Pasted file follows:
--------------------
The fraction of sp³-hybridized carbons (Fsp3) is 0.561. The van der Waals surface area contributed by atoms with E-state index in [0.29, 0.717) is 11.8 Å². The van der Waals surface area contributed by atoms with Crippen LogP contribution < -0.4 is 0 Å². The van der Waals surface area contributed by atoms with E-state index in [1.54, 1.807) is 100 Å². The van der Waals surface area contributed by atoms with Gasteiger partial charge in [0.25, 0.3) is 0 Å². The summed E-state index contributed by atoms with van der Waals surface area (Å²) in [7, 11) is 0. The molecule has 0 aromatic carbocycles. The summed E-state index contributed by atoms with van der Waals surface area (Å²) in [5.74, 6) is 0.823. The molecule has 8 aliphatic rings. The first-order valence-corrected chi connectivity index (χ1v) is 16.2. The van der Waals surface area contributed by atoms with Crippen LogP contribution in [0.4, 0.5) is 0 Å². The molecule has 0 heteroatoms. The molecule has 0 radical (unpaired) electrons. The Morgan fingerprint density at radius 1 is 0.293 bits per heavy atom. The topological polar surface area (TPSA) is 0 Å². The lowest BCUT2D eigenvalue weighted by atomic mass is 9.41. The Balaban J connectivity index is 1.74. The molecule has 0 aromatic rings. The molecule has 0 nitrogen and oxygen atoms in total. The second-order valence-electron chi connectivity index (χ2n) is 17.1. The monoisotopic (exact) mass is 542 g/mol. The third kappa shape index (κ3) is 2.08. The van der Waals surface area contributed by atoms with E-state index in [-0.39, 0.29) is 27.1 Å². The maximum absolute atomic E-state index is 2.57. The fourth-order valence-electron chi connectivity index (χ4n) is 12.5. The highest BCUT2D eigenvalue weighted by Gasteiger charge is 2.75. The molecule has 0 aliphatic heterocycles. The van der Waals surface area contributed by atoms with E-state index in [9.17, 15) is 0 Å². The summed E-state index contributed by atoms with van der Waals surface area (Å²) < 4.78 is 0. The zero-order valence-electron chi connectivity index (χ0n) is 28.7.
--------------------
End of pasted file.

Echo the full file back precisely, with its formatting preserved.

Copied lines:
The fraction of sp³-hybridized carbons (Fsp3) is 0.561. The van der Waals surface area contributed by atoms with E-state index in [0.29, 0.717) is 11.8 Å². The van der Waals surface area contributed by atoms with Crippen LogP contribution < -0.4 is 0 Å². The van der Waals surface area contributed by atoms with E-state index in [1.54, 1.807) is 100 Å². The van der Waals surface area contributed by atoms with Gasteiger partial charge in [0.25, 0.3) is 0 Å². The summed E-state index contributed by atoms with van der Waals surface area (Å²) in [7, 11) is 0. The molecule has 0 aromatic carbocycles. The summed E-state index contributed by atoms with van der Waals surface area (Å²) in [5.74, 6) is 0.823. The molecule has 8 aliphatic rings. The first-order valence-corrected chi connectivity index (χ1v) is 16.2. The van der Waals surface area contributed by atoms with Crippen LogP contribution in [0.4, 0.5) is 0 Å². The molecule has 0 heteroatoms. The molecule has 0 radical (unpaired) electrons. The Morgan fingerprint density at radius 1 is 0.293 bits per heavy atom. The topological polar surface area (TPSA) is 0 Å². The lowest BCUT2D eigenvalue weighted by atomic mass is 9.41. The Balaban J connectivity index is 1.74. The molecule has 0 aromatic rings. The molecule has 0 nitrogen and oxygen atoms in total. The second-order valence-electron chi connectivity index (χ2n) is 17.1. The monoisotopic (exact) mass is 542 g/mol. The third kappa shape index (κ3) is 2.08. The van der Waals surface area contributed by atoms with E-state index in [-0.39, 0.29) is 27.1 Å². The maximum absolute atomic E-state index is 2.57. The fourth-order valence-electron chi connectivity index (χ4n) is 12.5. The highest BCUT2D eigenvalue weighted by Gasteiger charge is 2.75. The molecule has 0 aliphatic heterocycles. The van der Waals surface area contributed by atoms with E-state index in [9.17, 15) is 0 Å². The summed E-state index contributed by atoms with van der Waals surface area (Å²) < 4.78 is 0. The zero-order valence-electron chi connectivity index (χ0n) is 28.7.